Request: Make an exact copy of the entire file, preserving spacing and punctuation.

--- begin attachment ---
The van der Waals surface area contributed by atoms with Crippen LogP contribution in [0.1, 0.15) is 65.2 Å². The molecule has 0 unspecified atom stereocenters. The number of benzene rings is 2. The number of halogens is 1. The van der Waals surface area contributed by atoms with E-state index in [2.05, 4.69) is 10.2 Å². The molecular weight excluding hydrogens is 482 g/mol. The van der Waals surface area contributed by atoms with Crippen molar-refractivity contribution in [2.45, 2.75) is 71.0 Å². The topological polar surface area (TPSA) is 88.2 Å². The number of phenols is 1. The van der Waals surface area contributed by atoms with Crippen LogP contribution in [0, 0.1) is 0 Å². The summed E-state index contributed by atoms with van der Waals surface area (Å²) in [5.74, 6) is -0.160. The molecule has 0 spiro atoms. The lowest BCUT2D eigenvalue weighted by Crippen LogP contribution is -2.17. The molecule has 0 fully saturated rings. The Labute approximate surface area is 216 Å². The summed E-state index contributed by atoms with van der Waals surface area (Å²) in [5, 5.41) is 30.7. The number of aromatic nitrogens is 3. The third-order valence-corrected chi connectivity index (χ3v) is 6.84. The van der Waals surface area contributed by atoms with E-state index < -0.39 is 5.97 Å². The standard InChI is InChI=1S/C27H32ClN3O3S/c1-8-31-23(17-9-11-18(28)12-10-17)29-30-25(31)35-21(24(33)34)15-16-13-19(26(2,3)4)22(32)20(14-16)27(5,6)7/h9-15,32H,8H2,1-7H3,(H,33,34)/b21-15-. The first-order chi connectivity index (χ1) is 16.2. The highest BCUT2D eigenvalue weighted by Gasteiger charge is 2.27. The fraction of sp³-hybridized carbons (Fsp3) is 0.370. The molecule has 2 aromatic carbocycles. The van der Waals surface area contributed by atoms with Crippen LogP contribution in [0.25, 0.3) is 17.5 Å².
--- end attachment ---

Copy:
The van der Waals surface area contributed by atoms with Crippen LogP contribution in [0.1, 0.15) is 65.2 Å². The molecule has 0 unspecified atom stereocenters. The number of benzene rings is 2. The number of halogens is 1. The van der Waals surface area contributed by atoms with E-state index in [2.05, 4.69) is 10.2 Å². The molecular weight excluding hydrogens is 482 g/mol. The van der Waals surface area contributed by atoms with Crippen molar-refractivity contribution in [2.45, 2.75) is 71.0 Å². The topological polar surface area (TPSA) is 88.2 Å². The number of phenols is 1. The van der Waals surface area contributed by atoms with Crippen LogP contribution in [0, 0.1) is 0 Å². The summed E-state index contributed by atoms with van der Waals surface area (Å²) in [5.74, 6) is -0.160. The molecule has 0 spiro atoms. The lowest BCUT2D eigenvalue weighted by Crippen LogP contribution is -2.17. The molecule has 0 fully saturated rings. The Labute approximate surface area is 216 Å². The summed E-state index contributed by atoms with van der Waals surface area (Å²) in [5, 5.41) is 30.7. The number of aromatic nitrogens is 3. The third-order valence-corrected chi connectivity index (χ3v) is 6.84. The van der Waals surface area contributed by atoms with E-state index < -0.39 is 5.97 Å². The standard InChI is InChI=1S/C27H32ClN3O3S/c1-8-31-23(17-9-11-18(28)12-10-17)29-30-25(31)35-21(24(33)34)15-16-13-19(26(2,3)4)22(32)20(14-16)27(5,6)7/h9-15,32H,8H2,1-7H3,(H,33,34)/b21-15-. The first-order chi connectivity index (χ1) is 16.2. The highest BCUT2D eigenvalue weighted by Gasteiger charge is 2.27. The fraction of sp³-hybridized carbons (Fsp3) is 0.370. The molecule has 2 aromatic carbocycles. The van der Waals surface area contributed by atoms with Crippen LogP contribution in [0.25, 0.3) is 17.5 Å².